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Argyranthemum can be propagated in various tray sizes including 72, 84, and 105’s. Stick one cutting per cell. Propagation Cycle: 4 weeks
- Choose a well-drained aerated propagation media
- Avoid media containing peat moss which will hold too much water
- Choose a blended media with other components or inorganic media such as Oasis® or Rockwool®
- Bottom heat will promote healthy root development.
- Maintain bottom heat at 70-75°F/21-24°C.
- Mist will cool the media temperature. Monitor media temperature closely and frequently.
- Argyranthemum roots easily without the use of rooting hormone. However, time to root and uniformity in rooting may be improved with use of a hormone.
- Either liquid or powder formulations work equally well. Choose a product with up to 2500 ppm IBA or up to 500 ppm NAA.
- Average days with mist vary from 6-8 days depending on environmental conditions in the greenhouse.
- Mist cuttings so they remain turgid but avoid over misting that results in saturated media.
- Over misting will result in slow rooting and possible problems with root rot and botrytis.
- Within 48 hours after sticking apply a fungicide spray with a chemical containing copper such as Phyton 27, Camelot, or Kocide 2000.
- Stretch may be an issue under low light levels. Argyranthemum respond to B-Nine sprays at 1500ppm, Cycocel sprays at 1000 ppm, or a combination of the two chemicals.
Potential Problems in Propagation
- Do not pinch in propagation – Argyranthemum are susceptible to Crown Gall which may be a problem if the cuttings are pinched in propagation.
- Excess moisture and reduced airflow will promote botrytis – apply a preventive spray shortly after sticking.
Choose a media with the following traits:
- Good aeration
- Porosity between 5-15%
- Avoid excess irrigation and fertilization while plants are establishing which can lead to slow root development.
- Fertilizer regime:
- Begin fertilizing 2 weeks after transplant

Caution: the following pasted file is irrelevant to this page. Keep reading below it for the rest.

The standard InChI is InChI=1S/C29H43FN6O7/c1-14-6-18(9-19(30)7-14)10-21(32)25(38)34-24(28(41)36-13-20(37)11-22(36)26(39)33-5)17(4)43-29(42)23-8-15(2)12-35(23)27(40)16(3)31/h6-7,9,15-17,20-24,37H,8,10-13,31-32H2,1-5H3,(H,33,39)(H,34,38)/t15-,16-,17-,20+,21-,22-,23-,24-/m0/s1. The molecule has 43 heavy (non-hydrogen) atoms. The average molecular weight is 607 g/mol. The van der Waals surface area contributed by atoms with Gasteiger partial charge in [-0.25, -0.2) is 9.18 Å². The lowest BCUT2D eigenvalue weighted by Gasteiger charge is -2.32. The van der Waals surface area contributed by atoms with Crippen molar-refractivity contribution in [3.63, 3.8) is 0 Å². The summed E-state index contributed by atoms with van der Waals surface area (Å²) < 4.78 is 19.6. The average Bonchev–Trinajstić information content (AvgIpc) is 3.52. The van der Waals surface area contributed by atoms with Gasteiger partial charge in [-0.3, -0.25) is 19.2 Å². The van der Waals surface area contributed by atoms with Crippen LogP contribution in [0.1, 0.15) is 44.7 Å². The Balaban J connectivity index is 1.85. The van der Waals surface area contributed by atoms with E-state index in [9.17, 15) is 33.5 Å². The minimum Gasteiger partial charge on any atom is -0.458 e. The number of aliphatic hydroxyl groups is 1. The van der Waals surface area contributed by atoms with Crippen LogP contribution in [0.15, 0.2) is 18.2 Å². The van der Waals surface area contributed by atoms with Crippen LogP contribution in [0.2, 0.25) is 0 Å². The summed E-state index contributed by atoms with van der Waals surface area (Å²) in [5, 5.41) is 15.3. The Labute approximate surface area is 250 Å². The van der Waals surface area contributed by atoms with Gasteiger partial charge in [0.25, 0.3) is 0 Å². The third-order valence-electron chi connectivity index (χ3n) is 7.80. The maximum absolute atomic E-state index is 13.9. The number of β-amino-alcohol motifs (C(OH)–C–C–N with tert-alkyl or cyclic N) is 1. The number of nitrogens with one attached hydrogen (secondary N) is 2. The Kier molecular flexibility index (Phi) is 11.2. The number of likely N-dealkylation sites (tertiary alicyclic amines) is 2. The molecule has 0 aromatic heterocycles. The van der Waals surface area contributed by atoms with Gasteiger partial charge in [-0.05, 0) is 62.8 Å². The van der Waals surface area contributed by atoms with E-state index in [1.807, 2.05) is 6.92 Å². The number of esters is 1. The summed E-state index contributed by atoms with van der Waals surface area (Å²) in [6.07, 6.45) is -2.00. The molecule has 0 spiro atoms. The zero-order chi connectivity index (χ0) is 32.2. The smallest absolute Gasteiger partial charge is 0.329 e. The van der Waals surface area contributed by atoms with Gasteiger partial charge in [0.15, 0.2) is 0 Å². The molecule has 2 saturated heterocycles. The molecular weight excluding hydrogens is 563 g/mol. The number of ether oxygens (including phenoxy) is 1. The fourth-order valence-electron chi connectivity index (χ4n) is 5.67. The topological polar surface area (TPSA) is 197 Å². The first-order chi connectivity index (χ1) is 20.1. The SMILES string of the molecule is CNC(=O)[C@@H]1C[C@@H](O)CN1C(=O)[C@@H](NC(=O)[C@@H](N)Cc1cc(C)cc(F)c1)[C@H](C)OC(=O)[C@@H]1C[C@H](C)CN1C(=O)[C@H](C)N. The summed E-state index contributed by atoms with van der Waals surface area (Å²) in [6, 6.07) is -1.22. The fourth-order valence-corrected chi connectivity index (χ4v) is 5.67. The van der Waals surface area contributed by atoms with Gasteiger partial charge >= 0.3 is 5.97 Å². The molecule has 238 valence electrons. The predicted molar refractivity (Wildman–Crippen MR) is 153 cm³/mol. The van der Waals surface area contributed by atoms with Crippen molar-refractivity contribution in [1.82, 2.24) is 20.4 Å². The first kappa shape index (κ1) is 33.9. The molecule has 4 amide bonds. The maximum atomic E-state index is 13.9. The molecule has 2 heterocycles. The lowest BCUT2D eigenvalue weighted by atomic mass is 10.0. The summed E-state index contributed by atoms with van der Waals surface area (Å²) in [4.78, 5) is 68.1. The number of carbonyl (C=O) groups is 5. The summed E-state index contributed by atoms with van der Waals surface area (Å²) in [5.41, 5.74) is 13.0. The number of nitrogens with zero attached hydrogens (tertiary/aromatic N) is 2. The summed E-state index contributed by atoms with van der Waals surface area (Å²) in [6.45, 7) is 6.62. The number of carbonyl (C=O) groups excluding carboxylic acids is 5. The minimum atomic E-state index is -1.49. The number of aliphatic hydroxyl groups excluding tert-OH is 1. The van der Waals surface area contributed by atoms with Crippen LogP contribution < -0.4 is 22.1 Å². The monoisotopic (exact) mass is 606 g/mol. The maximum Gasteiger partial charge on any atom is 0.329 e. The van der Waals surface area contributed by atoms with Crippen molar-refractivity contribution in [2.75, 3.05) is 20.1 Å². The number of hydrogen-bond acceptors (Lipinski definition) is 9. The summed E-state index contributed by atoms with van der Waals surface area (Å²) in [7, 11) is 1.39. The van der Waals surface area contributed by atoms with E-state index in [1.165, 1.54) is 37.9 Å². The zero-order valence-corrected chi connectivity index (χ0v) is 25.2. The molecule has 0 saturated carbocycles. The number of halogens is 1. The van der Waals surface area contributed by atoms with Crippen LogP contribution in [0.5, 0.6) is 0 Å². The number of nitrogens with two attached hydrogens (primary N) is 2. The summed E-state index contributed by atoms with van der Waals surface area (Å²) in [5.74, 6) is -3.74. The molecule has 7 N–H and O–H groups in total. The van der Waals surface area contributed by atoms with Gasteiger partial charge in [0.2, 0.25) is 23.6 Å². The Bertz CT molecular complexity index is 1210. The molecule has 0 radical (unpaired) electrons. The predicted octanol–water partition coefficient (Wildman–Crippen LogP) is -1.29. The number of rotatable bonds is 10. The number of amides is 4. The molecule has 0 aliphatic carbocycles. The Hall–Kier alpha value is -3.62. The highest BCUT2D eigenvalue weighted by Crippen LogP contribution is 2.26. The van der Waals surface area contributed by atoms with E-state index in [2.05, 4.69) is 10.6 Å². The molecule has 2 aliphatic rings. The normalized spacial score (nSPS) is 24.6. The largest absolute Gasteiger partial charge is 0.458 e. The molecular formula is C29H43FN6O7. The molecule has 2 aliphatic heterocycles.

- Choose a complete balanced fertilizer complete with minor elements
- Apply 200-250 ppm constant liquid feed
- Alternate with calcium nitrate or a cal –mag fertilizer on a regular basis. Magnesium is especially important as flowering begins. Epsom salts can also be applied on a monthly basis.
- Additional iron may be needed – apply as iron chelate or iron sulfate (always rinse foliage when using iron sulfate)
- A slow release product may also be used to supplement a constant liquid feed program and may provide improved performance for the consumer
- Maintain pH between 5.5-6.3
- Optimum EC is 2 to 2.5 mmhos. Provide periodic clear water application if excess salts accumulate.
Argyranthemum can be grown successfully at a wide range of temperatures but for best results the crop should be established warm. As root growth and top growth begins temperatures can be reduced.
Establishing temperature: 65°F/18°C average daily temperature
Temperatures for growing on: 60-70°F/13-21°C day and 60-65°F/13-15°C night
At lower temperatures:
- Growth will be slower and time in production longer
At warmer temperatures:
- Excess vegetative growth may be a problem
Maintain relative humidity below 70% and provide good air circulation to avoid problems with botrytis.
Argyranthemum prefers bright light. For best results grow in a greenhouse with retractable roofs or in a field production setting.
- 5000 foot candles/53,800 lux minimum
- 6000foot candles/64,600 lux maximum
Establish plants pot tight than space to::
- 4” pots – 5-6” centers (approximately 2 per sq. ft.)
- 6” pots/1 gallon – 14” centers
- 8” pots – 18” centers
1st pinch – 1-2 weeks after transplant
2nd pinch – no additional pinches should be necessary
* In 4” containers or for a “quick turn” crop pinching is not necessary
- Apply a fungicide containing copper within 48 hours after pinching to prevent a crown gall infection
Plant Growth Regulators
Good light levels and cultural practices are the best means of controlling stretch.
If needed, Argyranthemum responds to:
- B-Nine as a spray at 1500 ppm
- Cycocel as a spray at 1500 ppm
*Apply any PGR applications prior to visible bud set to avoid delay in time to flower.
Insect and Disease Concerns
- Root and stem rots
- Crown Gall
|Container Size||# of cuttings per pot||Time to pinch (weeks) after transplanting||Total crop time* (weeks)|
*crop time is reduced under warmer growing conditions.
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